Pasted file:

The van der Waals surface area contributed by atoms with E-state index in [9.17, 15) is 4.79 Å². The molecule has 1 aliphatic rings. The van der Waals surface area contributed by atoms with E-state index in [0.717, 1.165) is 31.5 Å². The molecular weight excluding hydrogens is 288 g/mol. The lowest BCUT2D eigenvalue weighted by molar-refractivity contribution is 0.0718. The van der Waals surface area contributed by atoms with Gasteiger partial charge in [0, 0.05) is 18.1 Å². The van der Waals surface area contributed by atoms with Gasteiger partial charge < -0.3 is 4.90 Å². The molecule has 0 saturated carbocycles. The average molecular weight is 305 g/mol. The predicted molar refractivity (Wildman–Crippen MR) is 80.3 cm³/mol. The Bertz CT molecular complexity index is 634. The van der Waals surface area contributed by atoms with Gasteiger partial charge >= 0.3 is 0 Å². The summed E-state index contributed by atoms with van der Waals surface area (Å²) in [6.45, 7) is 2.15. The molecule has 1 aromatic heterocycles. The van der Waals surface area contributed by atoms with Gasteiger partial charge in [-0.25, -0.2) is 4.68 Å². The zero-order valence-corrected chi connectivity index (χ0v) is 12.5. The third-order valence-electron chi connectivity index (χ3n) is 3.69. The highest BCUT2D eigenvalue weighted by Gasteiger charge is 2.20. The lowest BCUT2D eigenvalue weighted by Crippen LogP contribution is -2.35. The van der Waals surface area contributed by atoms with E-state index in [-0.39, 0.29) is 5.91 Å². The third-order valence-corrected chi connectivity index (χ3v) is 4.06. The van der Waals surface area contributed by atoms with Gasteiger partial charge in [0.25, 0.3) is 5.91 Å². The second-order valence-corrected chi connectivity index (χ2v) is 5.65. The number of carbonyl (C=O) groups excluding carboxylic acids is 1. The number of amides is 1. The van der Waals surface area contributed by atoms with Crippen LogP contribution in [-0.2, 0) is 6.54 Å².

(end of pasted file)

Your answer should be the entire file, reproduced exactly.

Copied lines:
The van der Waals surface area contributed by atoms with E-state index in [9.17, 15) is 4.79 Å². The molecule has 1 aliphatic rings. The van der Waals surface area contributed by atoms with E-state index in [0.717, 1.165) is 31.5 Å². The molecular weight excluding hydrogens is 288 g/mol. The lowest BCUT2D eigenvalue weighted by molar-refractivity contribution is 0.0718. The van der Waals surface area contributed by atoms with Gasteiger partial charge in [0, 0.05) is 18.1 Å². The van der Waals surface area contributed by atoms with Gasteiger partial charge < -0.3 is 4.90 Å². The molecule has 0 saturated carbocycles. The average molecular weight is 305 g/mol. The predicted molar refractivity (Wildman–Crippen MR) is 80.3 cm³/mol. The Bertz CT molecular complexity index is 634. The van der Waals surface area contributed by atoms with Gasteiger partial charge >= 0.3 is 0 Å². The summed E-state index contributed by atoms with van der Waals surface area (Å²) in [6.45, 7) is 2.15. The molecule has 1 aromatic heterocycles. The van der Waals surface area contributed by atoms with Gasteiger partial charge in [-0.25, -0.2) is 4.68 Å². The zero-order valence-corrected chi connectivity index (χ0v) is 12.5. The third-order valence-electron chi connectivity index (χ3n) is 3.69. The highest BCUT2D eigenvalue weighted by Gasteiger charge is 2.20. The lowest BCUT2D eigenvalue weighted by Crippen LogP contribution is -2.35. The van der Waals surface area contributed by atoms with E-state index in [-0.39, 0.29) is 5.91 Å². The third-order valence-corrected chi connectivity index (χ3v) is 4.06. The van der Waals surface area contributed by atoms with Gasteiger partial charge in [0.25, 0.3) is 5.91 Å². The second-order valence-corrected chi connectivity index (χ2v) is 5.65. The number of carbonyl (C=O) groups excluding carboxylic acids is 1. The number of amides is 1. The van der Waals surface area contributed by atoms with Crippen LogP contribution in [-0.2, 0) is 6.54 Å².